A Portage man was sentenced to three years and eight months in prison on Tuesday for felony domestic abuse, with little in the way of an apology during his appearance in Columbia County Circuit Court.
Justin Blanchard, 32, returned before Judge Alan White, following conviction on Aug. 17 on charges of felony domestic battery and domestic disorderly conduct. Blanchard was acquitted of a third and more serious charge of strangulation.
“This wasn’t a first-time incident,” said Blanchard’s former girlfriend, with whom he has a 3-year-old daughter, referring to the March 3 incident. “There has been a long history of domestic violence between Justin and myself. It is hard for me to single out just one incident, because it had been going on for 3½ years.”
After meeting in June 2013, the two began living together and were residing in an East Emmett Street apartment when on March 23 the Portage Police Department received a report of a domestic incident. According to the criminal complaint, the woman told police that during an argument, Blanchard grabbed her by the throat and squeezed, and that she had been too frightened to report it until 20 days later.
The event was reportedly witnessed by the couple’s young daughter, a fact taken into consideration by the court as an aggravating factor.
Blanchard was released from state custody in a previous case on March 22, the woman told the court, at which point she began attempting to contact a local women’s shelter, fearing for her life.
“I know that the end of an abusive relationship is the most dangerous,” she said. “The honeymoon periods are shorter and shorter.”
District Attorney Jane Kohlwey highlighted the gravity of the case, saying that it could arguably be seen as the most important kind of case in preventing a homicide. Kohlwey then went on to list Blanchard’s previous convictions from an arson case when he was still a juvenile, to cases in which he was convicted of domestic disorderly conduct and strangulation, involving the same woman.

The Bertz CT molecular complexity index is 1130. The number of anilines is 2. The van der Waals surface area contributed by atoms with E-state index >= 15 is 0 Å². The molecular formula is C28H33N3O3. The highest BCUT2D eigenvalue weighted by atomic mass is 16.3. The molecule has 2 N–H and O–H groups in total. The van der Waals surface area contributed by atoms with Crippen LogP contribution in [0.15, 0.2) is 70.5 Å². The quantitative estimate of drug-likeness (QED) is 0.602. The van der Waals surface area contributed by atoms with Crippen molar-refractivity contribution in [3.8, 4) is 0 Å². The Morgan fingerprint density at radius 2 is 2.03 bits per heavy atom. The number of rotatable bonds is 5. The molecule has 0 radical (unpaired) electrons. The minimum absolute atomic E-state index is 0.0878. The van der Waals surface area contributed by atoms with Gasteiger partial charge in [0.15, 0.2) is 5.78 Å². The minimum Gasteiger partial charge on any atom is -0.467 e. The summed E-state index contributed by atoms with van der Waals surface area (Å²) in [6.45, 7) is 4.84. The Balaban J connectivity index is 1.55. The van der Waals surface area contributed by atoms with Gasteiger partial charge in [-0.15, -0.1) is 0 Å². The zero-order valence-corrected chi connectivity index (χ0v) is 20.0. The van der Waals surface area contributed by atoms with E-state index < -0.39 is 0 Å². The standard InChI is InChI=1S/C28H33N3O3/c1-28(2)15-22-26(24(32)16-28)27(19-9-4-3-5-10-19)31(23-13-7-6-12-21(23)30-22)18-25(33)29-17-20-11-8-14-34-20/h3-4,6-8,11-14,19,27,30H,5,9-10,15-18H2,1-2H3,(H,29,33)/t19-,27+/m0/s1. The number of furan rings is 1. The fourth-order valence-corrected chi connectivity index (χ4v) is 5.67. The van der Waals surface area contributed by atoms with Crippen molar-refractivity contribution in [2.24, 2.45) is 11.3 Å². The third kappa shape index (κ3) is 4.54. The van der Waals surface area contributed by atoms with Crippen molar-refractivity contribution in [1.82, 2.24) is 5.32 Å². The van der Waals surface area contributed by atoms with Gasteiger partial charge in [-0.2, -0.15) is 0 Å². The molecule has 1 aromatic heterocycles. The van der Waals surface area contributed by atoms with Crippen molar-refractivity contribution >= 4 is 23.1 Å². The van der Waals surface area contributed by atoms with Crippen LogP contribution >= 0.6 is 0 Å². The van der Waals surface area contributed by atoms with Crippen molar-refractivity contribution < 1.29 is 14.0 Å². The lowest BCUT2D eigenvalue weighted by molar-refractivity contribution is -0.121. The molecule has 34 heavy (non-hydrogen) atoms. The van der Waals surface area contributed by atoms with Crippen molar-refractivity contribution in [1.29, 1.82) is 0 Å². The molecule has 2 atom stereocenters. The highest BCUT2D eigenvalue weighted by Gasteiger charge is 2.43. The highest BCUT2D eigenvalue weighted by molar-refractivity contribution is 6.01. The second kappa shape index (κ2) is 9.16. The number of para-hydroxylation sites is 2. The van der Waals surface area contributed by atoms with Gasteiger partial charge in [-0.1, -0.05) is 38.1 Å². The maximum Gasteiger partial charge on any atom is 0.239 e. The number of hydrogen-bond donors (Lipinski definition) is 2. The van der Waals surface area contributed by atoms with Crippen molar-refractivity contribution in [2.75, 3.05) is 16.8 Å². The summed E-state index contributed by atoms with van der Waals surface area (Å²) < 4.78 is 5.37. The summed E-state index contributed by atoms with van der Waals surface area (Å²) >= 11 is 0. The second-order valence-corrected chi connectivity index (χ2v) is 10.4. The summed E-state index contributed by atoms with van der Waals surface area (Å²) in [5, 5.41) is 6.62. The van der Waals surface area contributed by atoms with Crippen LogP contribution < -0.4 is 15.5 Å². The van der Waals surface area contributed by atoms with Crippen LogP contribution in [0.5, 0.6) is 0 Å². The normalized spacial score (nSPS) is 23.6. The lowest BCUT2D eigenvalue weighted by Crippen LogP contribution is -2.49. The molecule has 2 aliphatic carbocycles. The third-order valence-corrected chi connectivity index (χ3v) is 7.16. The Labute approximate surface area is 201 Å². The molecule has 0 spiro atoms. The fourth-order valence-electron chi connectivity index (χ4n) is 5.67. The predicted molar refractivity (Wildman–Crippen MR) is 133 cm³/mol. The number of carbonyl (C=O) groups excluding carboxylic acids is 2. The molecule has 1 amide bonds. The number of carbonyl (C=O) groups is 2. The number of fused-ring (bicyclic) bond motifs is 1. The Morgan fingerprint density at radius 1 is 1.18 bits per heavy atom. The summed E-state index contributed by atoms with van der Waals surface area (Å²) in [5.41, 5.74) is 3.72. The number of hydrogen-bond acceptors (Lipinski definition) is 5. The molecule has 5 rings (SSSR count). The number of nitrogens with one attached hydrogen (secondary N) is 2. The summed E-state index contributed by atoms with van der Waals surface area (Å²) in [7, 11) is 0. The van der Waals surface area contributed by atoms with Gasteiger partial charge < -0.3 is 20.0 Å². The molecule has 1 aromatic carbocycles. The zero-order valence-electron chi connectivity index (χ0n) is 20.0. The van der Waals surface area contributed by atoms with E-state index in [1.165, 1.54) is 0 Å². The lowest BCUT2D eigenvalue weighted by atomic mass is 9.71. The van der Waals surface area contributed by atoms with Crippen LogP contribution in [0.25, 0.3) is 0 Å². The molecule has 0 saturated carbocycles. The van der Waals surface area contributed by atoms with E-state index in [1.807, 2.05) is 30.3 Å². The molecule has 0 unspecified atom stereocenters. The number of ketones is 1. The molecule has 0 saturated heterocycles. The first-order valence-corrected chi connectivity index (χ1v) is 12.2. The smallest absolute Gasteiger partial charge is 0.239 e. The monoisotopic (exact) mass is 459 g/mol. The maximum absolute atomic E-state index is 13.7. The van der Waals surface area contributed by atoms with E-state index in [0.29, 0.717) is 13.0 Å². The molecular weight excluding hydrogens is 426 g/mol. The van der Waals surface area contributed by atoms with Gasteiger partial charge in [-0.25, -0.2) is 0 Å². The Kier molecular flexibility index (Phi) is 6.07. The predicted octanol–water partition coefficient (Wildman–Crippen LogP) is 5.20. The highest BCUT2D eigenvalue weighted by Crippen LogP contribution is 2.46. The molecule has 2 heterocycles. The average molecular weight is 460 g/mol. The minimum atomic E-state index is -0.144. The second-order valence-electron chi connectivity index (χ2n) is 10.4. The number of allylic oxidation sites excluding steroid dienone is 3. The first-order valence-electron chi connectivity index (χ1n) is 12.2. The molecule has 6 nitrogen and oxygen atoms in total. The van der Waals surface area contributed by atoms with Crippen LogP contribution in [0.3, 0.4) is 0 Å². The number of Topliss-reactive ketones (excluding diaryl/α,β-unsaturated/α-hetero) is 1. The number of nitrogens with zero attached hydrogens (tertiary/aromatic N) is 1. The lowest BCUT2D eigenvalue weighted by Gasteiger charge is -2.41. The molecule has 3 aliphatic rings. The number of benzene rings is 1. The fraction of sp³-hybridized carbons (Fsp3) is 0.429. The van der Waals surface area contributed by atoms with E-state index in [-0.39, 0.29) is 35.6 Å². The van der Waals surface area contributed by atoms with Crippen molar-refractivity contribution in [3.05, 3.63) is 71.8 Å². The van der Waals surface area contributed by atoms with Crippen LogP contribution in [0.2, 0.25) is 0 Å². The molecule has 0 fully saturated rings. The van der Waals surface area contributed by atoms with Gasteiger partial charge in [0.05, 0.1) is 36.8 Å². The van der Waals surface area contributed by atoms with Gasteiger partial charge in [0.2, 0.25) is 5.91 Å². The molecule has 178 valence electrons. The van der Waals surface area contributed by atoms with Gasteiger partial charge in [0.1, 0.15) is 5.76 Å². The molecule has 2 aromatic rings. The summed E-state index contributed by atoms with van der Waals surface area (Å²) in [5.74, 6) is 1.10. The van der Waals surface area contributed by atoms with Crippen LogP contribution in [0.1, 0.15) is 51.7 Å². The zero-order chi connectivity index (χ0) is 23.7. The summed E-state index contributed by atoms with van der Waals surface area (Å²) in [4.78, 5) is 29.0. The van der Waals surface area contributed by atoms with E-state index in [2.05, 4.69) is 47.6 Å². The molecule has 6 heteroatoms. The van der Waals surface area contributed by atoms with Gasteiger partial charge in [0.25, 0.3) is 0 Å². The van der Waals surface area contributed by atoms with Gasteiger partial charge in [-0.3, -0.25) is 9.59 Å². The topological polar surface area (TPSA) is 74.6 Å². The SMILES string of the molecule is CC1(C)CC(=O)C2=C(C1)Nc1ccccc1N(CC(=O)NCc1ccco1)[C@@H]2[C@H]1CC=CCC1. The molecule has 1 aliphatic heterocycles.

While Blanchard was in Milwaukee Secure Detention Facility for domestic abuse treatment in his most recent case, he sent letters to the victim. Kohlwey read the letters to the court Tuesday, apologizing to those in the room for the obscenity involved.
“I know you have been breaking the rules and you will pay for them when I get home,” Blanchard wrote. “You are not allowed to go out anywhere without me. You are not allowed to talk to other men and you know the rest. If you don’t, write me and I will tell you. You are mine to do with as I please. You are to obey me. If I don’t have you, I just want to go to prison.”
Blanchard’s mother spoke on his behalf, telling the court, “This is a toxic relationship and we just want to move on.”
Telling White that the woman was “just as guilty” and had bailed Blanchard out of jail, she said, “Justin wants to move on, we as a family want to move on, but we don’t leave one behind.”
Blanchard told the court that he never denied what he had done to his former girlfriend and was “very sorry for the things that had happened to her,” wishing her and her family the best.
“This is a case where I have looked very hard and haven’t been able to find much of any mitigating circumstances that would tend to make me believe that Mr. Blanchard is a person who deserves any kind of a break here,” White said.
White ordered Blanchard to prison, where he has been serving sentences stemming from revoked probation, to serve the maximum sentence possible.
“You have been an unproductive citizen, you are a criminal and you belong behind bars — that is my take,” White said. “It’s hard to send someone to prison, I’ve had to do it many times in 11 years, but I will tell you Mr. Blanchard, I have no problem with doing this because I believe that you deserve that punishment.”